Sean Kettle

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since Oct 07, 2013
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Recent posts by Sean Kettle

Great - thanks!

No freeze thaw cycles to deal with thankfully.
3 months ago
Great stuff, thanks. I think I'll try a few test plots - rototill lime in one, cement in the other...
3 months ago
I am researching options for low-cost flooring in a new barn. Looking for an alternative to concrete. I have read of people using lime to stabilise the soil for this purpose.

The ground at the site is very sandy and free draining - please see the following video and a photo from a "soil in a jar" test.





I'm familiarising myself with Tataki δΈ‰ε’ŒεœŸ and "Doma"

Could lime be dug in and compacted to create a relatively stable, breathable floor for livestock?

Cattle would be bedded on rubber matts with straw and mucked out daily.

Related - lime aggregate extolled as livestock bedding in the US.

Keen to hear if anyone has had success with this approach and how appropriate it might be given my ground conditions.
3 months ago

Dillon Nichols wrote:I also like it! But I don't like steps.

Hmm. What if you left the mass raised in the center, but built raised wooden floors in other rooms to bring them to the same level? Lot of wood...

What are the downsides to leaving the floor level and using the entire footprint of the house as the mass? More insulation/digging..



It would be great to avoid steps...

Should have mentioned - the idea of raising the platform as also so I could install the stove at an accessible height - it wouldn't have to be below ground level.

Alternatively, all the rooms could be raised, whilst the kitchen with the stove could be "sunken".

There's probably a simpler solution, maybe heating the central wall hydronically or just opting for more conventional underfloor heating...
3 months ago
Conjuring up a self build based on the following layout:





There is a central living area with rooms branching off it. I figured why not raise the floor hear and use it as a storage mass for a rocket/masonry stove.

If the sides are left exposed the platform should kick out a bit of heat into the surrounding rooms. Just gotta watch the steps! Any thoughts?



3 months ago

Dillon Crew wrote:Neat design! I like the looks of that clay based membrane; do you have a notion of what it will cost you?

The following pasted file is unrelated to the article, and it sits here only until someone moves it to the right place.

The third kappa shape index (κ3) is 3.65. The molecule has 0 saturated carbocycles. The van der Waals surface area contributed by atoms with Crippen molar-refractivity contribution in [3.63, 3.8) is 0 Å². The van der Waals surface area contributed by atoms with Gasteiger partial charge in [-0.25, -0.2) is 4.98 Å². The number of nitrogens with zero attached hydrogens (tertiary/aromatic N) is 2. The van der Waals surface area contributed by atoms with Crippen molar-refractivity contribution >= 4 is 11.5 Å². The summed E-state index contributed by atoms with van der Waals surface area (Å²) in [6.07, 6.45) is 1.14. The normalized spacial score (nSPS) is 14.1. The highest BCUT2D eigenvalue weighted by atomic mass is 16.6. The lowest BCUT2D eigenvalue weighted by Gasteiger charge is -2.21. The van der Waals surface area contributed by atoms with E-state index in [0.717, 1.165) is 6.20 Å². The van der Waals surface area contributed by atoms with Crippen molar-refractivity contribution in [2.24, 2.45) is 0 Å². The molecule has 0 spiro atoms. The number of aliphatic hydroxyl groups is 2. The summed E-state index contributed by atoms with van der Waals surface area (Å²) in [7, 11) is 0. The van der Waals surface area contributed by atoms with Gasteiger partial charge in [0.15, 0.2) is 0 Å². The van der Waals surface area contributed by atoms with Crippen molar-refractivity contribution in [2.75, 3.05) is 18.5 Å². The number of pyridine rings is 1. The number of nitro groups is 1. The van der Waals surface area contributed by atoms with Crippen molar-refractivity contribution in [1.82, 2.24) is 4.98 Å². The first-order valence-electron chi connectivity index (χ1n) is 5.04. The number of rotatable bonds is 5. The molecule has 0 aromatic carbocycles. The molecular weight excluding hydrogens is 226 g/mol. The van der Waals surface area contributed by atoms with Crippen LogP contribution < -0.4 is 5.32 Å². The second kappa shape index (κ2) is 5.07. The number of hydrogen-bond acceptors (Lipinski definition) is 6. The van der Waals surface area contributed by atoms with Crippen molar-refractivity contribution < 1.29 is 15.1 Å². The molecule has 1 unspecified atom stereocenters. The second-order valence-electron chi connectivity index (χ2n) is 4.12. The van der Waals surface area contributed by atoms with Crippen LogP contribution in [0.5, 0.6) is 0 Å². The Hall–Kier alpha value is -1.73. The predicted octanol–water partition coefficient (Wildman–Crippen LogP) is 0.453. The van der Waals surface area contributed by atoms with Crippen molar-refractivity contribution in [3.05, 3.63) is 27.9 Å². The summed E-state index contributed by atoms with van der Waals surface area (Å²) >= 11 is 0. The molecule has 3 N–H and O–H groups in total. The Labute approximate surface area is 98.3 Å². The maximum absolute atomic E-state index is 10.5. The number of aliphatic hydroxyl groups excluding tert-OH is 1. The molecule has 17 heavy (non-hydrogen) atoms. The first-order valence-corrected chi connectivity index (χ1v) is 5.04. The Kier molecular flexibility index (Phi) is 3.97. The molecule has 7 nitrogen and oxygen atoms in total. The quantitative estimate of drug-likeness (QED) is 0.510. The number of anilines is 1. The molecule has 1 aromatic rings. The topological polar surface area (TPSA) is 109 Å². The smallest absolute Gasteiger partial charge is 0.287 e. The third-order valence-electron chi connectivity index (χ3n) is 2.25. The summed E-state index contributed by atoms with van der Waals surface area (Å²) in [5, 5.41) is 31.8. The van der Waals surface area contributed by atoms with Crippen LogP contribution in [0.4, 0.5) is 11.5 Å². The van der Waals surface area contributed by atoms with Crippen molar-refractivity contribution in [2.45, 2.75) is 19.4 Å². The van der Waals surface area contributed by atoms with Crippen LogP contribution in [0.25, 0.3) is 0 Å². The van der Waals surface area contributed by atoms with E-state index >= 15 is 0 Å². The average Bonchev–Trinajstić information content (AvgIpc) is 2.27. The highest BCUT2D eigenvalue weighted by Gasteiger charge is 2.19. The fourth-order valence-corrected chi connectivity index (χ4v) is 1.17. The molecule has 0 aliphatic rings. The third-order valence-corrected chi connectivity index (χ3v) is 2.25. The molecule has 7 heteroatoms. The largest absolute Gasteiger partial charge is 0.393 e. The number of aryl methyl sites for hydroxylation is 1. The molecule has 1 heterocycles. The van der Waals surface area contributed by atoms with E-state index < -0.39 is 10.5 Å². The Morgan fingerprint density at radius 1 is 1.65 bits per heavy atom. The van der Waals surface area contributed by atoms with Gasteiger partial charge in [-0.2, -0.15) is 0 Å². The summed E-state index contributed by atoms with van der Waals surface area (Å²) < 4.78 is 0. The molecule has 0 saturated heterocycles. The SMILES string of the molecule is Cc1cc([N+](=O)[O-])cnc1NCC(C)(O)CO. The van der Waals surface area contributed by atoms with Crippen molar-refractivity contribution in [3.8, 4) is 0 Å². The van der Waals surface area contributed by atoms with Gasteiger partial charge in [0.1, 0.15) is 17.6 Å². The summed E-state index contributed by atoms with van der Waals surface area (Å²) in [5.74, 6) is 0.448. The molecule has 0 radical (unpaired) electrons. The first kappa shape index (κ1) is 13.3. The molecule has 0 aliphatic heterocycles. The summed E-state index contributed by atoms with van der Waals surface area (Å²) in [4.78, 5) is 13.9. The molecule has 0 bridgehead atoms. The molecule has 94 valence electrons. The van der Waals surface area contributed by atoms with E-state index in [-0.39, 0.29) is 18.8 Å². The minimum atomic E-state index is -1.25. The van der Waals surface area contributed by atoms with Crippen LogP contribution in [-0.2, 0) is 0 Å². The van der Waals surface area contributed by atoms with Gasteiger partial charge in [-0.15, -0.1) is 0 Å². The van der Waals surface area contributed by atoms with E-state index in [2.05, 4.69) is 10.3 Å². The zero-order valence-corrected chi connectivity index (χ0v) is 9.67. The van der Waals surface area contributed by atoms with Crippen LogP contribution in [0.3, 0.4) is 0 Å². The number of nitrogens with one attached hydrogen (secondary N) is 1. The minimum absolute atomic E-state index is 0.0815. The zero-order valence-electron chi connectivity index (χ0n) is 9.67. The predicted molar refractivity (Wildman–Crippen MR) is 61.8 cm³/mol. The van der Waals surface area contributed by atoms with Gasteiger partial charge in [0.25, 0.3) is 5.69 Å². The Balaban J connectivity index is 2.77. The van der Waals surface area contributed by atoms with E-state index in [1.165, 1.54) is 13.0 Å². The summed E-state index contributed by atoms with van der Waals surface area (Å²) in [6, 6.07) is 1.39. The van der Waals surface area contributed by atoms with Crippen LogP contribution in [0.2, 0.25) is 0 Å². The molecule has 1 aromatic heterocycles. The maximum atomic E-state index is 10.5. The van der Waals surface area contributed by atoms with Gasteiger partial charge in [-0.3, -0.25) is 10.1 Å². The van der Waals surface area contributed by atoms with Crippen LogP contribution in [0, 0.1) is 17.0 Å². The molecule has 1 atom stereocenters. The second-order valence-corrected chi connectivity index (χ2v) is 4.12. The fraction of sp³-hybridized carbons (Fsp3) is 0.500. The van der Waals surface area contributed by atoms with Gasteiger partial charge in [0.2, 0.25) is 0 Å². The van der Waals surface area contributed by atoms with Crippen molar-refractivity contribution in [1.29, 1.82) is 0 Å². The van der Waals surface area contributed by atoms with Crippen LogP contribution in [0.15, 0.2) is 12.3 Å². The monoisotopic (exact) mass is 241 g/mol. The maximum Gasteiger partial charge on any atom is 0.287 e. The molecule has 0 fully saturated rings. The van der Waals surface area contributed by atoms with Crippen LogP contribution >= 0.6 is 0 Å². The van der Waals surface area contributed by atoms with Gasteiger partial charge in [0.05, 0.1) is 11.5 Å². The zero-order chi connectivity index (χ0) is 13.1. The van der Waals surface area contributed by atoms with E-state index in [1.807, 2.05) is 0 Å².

Thanks Dillon! Depending where you get it and in what quantity, geosynthetic clay liners can cost $2 a m2...

You're right - it's a huge amount of 8" logs. But these can be sourced at a reasonable price, the total for this structure would be around $10,000.

Interesting point about wind resistance, makes sense - thanks.

I hear you on the windows, there's plenty of tweaking to be done here. Thing is, we've amazing views out to sea in the North - with lots of light reflected back. It's a fairly mild climate, rarely drops below freezing - and there's never any real snow to speak of. Just have the wind to worry about, need some pretty bomb-proof glazing...
4 months ago
Details on using Foam Glass with timber framing:

5 months ago
Yet another variation, this time utilising solid timber framing. Around 130m2 of floor.

Again, uses a generous amount of foam glass aggregate (approximately 160m3) - for all round insulation, drainage and use as rubble trench foundations.

Timber frame to be shuttered and backfilled with either gravel or foam glass. The entire structure to be kept dry using a waterproof membrane and a "geosynthetic clay liner".

The "hogan" roof is designed using 200mm diameter round logs - timber frame beams are 200mm x 200mm.





















5 months ago

Glenn Herbert wrote:I have the same reservation about reciprocal roofs. They are an ingenious idea and very cool, but I wouldn't want to live under something that, if one part failed, the whole thing would fall on me.



I've been underneath a few structures and have noticed a disconcerting bounce in the wind... not to say that they can't be constructed safely - but I don't feel confident building a foolproof one myself!
5 months ago

Daniel Ray wrote:I don't have any specific design in mind although there is a really nice one here http://www.balewatch.com/895spiral.html

However that design is not built to withstand the type of weight in a bermed structure. A circular building with the same window/glass placement would allow better light distribution without the walls. Of course any circular home would stI'll need interior walls that would block light.

Support for a living roof could come with a reciprocal roof, but I'm unsure of the diameter to bearing loads for round diameter timber.

It is a cool design, are there any real life examples of this anywhere you know of?



I should have mentioned our location - the Isle of Lewis. The occasional 130mph winds put the need for such a sturdy structure into context. I'm trying to draw upon the vernacular with all the stone and turf - see the following images for real life ancient examples. Here is a more modern take using shipping containers.

As a self builder I am wary of using a reciprocal frame roofs due the inherent issue known as progressive, or disproportionate, collapse. The structures rely on interlocking of the main members, which means that the accidental removal of one member can potentially mean the collapse of the entire structure. A corbelled roof is a simpler, more predictable approach which doesn't suffer from the same problem.


5 months ago